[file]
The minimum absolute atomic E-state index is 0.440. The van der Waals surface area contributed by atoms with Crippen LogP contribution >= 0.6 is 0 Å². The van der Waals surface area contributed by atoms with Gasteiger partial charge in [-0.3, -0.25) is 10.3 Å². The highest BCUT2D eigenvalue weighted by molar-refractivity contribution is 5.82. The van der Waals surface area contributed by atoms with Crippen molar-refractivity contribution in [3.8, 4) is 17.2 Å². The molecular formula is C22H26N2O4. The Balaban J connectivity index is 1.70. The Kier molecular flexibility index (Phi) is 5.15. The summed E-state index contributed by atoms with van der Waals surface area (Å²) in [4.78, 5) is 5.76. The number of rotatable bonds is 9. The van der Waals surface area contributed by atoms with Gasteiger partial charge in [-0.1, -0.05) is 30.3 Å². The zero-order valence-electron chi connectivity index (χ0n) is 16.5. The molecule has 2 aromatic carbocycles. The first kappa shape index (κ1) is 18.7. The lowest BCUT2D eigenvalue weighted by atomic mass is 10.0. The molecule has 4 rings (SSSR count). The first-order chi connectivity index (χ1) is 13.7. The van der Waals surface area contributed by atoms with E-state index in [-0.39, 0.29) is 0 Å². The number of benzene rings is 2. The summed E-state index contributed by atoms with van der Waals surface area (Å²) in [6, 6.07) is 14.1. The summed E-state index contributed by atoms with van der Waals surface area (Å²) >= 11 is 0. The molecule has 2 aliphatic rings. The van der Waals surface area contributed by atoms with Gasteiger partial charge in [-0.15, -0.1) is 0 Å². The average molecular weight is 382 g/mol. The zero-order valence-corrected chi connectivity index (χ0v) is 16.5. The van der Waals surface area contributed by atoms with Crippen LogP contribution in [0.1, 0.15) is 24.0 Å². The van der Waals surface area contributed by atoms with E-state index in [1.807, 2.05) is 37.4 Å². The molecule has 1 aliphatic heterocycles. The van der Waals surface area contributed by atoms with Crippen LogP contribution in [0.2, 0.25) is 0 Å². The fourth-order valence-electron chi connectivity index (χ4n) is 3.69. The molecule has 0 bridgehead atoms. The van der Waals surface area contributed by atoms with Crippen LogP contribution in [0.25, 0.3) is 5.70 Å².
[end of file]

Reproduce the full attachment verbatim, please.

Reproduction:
The minimum absolute atomic E-state index is 0.440. The van der Waals surface area contributed by atoms with Crippen LogP contribution >= 0.6 is 0 Å². The van der Waals surface area contributed by atoms with Gasteiger partial charge in [-0.3, -0.25) is 10.3 Å². The highest BCUT2D eigenvalue weighted by molar-refractivity contribution is 5.82. The van der Waals surface area contributed by atoms with Crippen molar-refractivity contribution in [3.8, 4) is 17.2 Å². The molecular formula is C22H26N2O4. The Balaban J connectivity index is 1.70. The Kier molecular flexibility index (Phi) is 5.15. The summed E-state index contributed by atoms with van der Waals surface area (Å²) in [4.78, 5) is 5.76. The number of rotatable bonds is 9. The van der Waals surface area contributed by atoms with Gasteiger partial charge in [-0.1, -0.05) is 30.3 Å². The zero-order valence-electron chi connectivity index (χ0n) is 16.5. The molecule has 2 aromatic carbocycles. The first kappa shape index (κ1) is 18.7. The lowest BCUT2D eigenvalue weighted by atomic mass is 10.0. The molecule has 4 rings (SSSR count). The first-order chi connectivity index (χ1) is 13.7. The van der Waals surface area contributed by atoms with E-state index in [-0.39, 0.29) is 0 Å². The number of benzene rings is 2. The summed E-state index contributed by atoms with van der Waals surface area (Å²) in [6, 6.07) is 14.1. The summed E-state index contributed by atoms with van der Waals surface area (Å²) >= 11 is 0. The molecule has 2 aliphatic rings. The van der Waals surface area contributed by atoms with Gasteiger partial charge in [-0.15, -0.1) is 0 Å². The average molecular weight is 382 g/mol. The zero-order valence-corrected chi connectivity index (χ0v) is 16.5. The van der Waals surface area contributed by atoms with Crippen LogP contribution in [0.1, 0.15) is 24.0 Å². The van der Waals surface area contributed by atoms with E-state index in [1.807, 2.05) is 37.4 Å². The molecule has 1 aliphatic heterocycles. The van der Waals surface area contributed by atoms with Crippen LogP contribution in [0.2, 0.25) is 0 Å². The fourth-order valence-electron chi connectivity index (χ4n) is 3.69. The molecule has 0 bridgehead atoms. The van der Waals surface area contributed by atoms with Crippen LogP contribution in [0.25, 0.3) is 5.70 Å².